Grants of representation
Grants of representation are documents issued by the Supreme Court confirming the authority of those named in them to administer an estate. “Probate” and “letters of administration” are two specific types of “grants of representation” (sometimes referred to as “a grant”). They are of the same effect but are used in different situations.
A grant of probate is sought where there is a will that names an executor/s. It is the official recognition that it is the deceased’s last valid will and gives the executor named in the will the right to administer the estate. An executor’s authority derives from the will and a grant of probate simply confirms that authority. The person/s who take out a grant of probate are referred to as “executors”.
However, a grant of letters of administration (usually either “on intestacy” or “with the will”) is used where a person dies:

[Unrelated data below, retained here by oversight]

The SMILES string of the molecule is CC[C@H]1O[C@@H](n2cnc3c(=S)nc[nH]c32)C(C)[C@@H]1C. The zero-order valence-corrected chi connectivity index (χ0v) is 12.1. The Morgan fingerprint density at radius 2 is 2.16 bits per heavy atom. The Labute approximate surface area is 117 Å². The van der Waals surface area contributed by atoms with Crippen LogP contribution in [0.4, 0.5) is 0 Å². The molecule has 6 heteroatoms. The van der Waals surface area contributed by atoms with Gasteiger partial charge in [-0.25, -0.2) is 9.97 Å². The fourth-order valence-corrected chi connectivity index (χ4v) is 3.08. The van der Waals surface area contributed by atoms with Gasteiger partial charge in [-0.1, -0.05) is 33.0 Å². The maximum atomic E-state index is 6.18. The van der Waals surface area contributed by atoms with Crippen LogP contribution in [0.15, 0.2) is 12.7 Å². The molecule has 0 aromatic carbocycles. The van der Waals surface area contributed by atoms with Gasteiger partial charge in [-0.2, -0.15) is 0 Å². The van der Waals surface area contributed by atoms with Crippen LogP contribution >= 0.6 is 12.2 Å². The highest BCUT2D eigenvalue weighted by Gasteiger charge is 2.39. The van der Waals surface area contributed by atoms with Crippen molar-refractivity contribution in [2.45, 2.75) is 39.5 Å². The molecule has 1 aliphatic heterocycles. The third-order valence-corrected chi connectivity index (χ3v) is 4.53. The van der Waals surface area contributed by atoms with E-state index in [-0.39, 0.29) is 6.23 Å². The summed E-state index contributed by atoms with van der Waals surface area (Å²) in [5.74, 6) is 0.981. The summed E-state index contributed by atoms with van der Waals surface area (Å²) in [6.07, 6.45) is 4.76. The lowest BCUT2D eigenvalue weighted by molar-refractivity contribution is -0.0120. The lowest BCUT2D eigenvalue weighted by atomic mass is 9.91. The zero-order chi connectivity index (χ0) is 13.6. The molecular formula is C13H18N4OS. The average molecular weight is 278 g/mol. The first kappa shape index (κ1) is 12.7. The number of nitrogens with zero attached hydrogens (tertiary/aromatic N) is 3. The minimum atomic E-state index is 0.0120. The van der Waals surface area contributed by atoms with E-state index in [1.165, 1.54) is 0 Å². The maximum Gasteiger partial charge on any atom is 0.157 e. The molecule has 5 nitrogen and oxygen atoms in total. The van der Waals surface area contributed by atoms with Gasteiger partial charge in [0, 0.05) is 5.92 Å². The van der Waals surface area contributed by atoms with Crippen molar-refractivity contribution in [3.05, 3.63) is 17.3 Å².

- without a will, or
- left a will that failed to appoint an executor;
- left a will containing an ineffective appointment clause (for example, if the executor/s named all predeceased the testator);
- appointed an executor who is unable to take out the grant and the applicant for the grant is not named in the will. This might occur because the named executor lives out of the jurisdiction or are a minor at the date of their appointment.
Importantly, because there is no document appointing them, their authority derives from the date of the grant. People who are appointed in such cases are referred to as “administrators”.
Both executors and administrators have the same rights, obligations and duties.